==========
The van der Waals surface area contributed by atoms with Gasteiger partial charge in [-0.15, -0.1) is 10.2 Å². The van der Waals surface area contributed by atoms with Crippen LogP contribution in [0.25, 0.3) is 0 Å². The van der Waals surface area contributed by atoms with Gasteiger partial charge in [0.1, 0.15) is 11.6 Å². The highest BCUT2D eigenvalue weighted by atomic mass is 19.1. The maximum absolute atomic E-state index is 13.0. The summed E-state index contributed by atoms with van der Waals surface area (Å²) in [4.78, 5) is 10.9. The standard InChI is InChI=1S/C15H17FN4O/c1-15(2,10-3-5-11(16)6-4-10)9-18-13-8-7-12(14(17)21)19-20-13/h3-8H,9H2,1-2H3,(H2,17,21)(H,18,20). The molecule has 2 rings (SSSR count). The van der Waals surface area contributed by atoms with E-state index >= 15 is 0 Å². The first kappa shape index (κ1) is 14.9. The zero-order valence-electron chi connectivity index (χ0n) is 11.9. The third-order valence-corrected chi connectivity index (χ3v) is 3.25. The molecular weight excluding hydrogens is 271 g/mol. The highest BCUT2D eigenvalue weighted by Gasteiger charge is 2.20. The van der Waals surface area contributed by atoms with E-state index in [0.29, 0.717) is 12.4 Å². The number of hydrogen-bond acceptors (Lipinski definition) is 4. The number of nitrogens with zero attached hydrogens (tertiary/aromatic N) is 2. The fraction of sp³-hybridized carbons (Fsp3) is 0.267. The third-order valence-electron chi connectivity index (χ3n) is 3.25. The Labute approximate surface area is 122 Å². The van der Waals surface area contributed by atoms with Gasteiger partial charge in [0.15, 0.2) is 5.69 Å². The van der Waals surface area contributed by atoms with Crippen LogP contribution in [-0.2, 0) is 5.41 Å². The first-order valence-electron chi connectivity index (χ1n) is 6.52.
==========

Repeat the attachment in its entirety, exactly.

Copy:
The van der Waals surface area contributed by atoms with Gasteiger partial charge in [-0.15, -0.1) is 10.2 Å². The van der Waals surface area contributed by atoms with Crippen LogP contribution in [0.25, 0.3) is 0 Å². The van der Waals surface area contributed by atoms with Gasteiger partial charge in [0.1, 0.15) is 11.6 Å². The highest BCUT2D eigenvalue weighted by atomic mass is 19.1. The maximum absolute atomic E-state index is 13.0. The summed E-state index contributed by atoms with van der Waals surface area (Å²) in [4.78, 5) is 10.9. The standard InChI is InChI=1S/C15H17FN4O/c1-15(2,10-3-5-11(16)6-4-10)9-18-13-8-7-12(14(17)21)19-20-13/h3-8H,9H2,1-2H3,(H2,17,21)(H,18,20). The molecule has 2 rings (SSSR count). The van der Waals surface area contributed by atoms with E-state index >= 15 is 0 Å². The first kappa shape index (κ1) is 14.9. The zero-order valence-electron chi connectivity index (χ0n) is 11.9. The third-order valence-corrected chi connectivity index (χ3v) is 3.25. The molecular weight excluding hydrogens is 271 g/mol. The highest BCUT2D eigenvalue weighted by Gasteiger charge is 2.20. The van der Waals surface area contributed by atoms with E-state index in [0.29, 0.717) is 12.4 Å². The number of hydrogen-bond acceptors (Lipinski definition) is 4. The number of nitrogens with zero attached hydrogens (tertiary/aromatic N) is 2. The fraction of sp³-hybridized carbons (Fsp3) is 0.267. The third-order valence-electron chi connectivity index (χ3n) is 3.25. The Labute approximate surface area is 122 Å². The van der Waals surface area contributed by atoms with Gasteiger partial charge in [0.15, 0.2) is 5.69 Å². The van der Waals surface area contributed by atoms with Crippen LogP contribution in [-0.2, 0) is 5.41 Å². The first-order valence-electron chi connectivity index (χ1n) is 6.52.